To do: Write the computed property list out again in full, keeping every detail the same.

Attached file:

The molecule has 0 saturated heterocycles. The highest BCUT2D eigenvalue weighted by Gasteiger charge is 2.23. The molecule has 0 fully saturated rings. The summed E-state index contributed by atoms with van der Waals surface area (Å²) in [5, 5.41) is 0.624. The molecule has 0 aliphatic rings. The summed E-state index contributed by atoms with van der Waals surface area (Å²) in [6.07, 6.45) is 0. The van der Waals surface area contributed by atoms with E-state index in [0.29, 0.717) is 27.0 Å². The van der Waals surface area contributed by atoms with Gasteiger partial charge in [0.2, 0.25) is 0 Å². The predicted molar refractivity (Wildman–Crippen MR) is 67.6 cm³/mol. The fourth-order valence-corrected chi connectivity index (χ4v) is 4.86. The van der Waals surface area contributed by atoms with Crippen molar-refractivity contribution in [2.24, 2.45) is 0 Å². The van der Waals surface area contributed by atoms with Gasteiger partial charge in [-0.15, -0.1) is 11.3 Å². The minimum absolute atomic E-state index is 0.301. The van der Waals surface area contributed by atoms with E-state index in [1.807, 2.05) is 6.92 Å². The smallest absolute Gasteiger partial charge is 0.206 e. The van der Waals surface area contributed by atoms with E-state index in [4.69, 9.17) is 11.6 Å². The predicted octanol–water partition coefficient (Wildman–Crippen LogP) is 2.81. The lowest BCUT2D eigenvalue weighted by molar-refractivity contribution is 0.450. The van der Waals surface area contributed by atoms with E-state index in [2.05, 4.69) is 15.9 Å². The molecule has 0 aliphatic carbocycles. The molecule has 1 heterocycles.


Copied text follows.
The molecule has 0 saturated heterocycles. The highest BCUT2D eigenvalue weighted by Gasteiger charge is 2.23. The molecule has 0 fully saturated rings. The summed E-state index contributed by atoms with van der Waals surface area (Å²) in [5, 5.41) is 0.624. The molecule has 0 aliphatic rings. The summed E-state index contributed by atoms with van der Waals surface area (Å²) in [6.07, 6.45) is 0. The van der Waals surface area contributed by atoms with E-state index in [0.29, 0.717) is 27.0 Å². The van der Waals surface area contributed by atoms with Gasteiger partial charge in [0.2, 0.25) is 0 Å². The predicted molar refractivity (Wildman–Crippen MR) is 67.6 cm³/mol. The fourth-order valence-corrected chi connectivity index (χ4v) is 4.86. The van der Waals surface area contributed by atoms with Crippen molar-refractivity contribution in [2.24, 2.45) is 0 Å². The van der Waals surface area contributed by atoms with Gasteiger partial charge in [-0.15, -0.1) is 11.3 Å². The minimum absolute atomic E-state index is 0.301. The van der Waals surface area contributed by atoms with E-state index in [1.807, 2.05) is 6.92 Å². The smallest absolute Gasteiger partial charge is 0.206 e. The van der Waals surface area contributed by atoms with E-state index in [4.69, 9.17) is 11.6 Å². The predicted octanol–water partition coefficient (Wildman–Crippen LogP) is 2.81. The lowest BCUT2D eigenvalue weighted by molar-refractivity contribution is 0.450. The van der Waals surface area contributed by atoms with E-state index in [2.05, 4.69) is 15.9 Å². The molecule has 0 aliphatic carbocycles. The molecule has 1 heterocycles.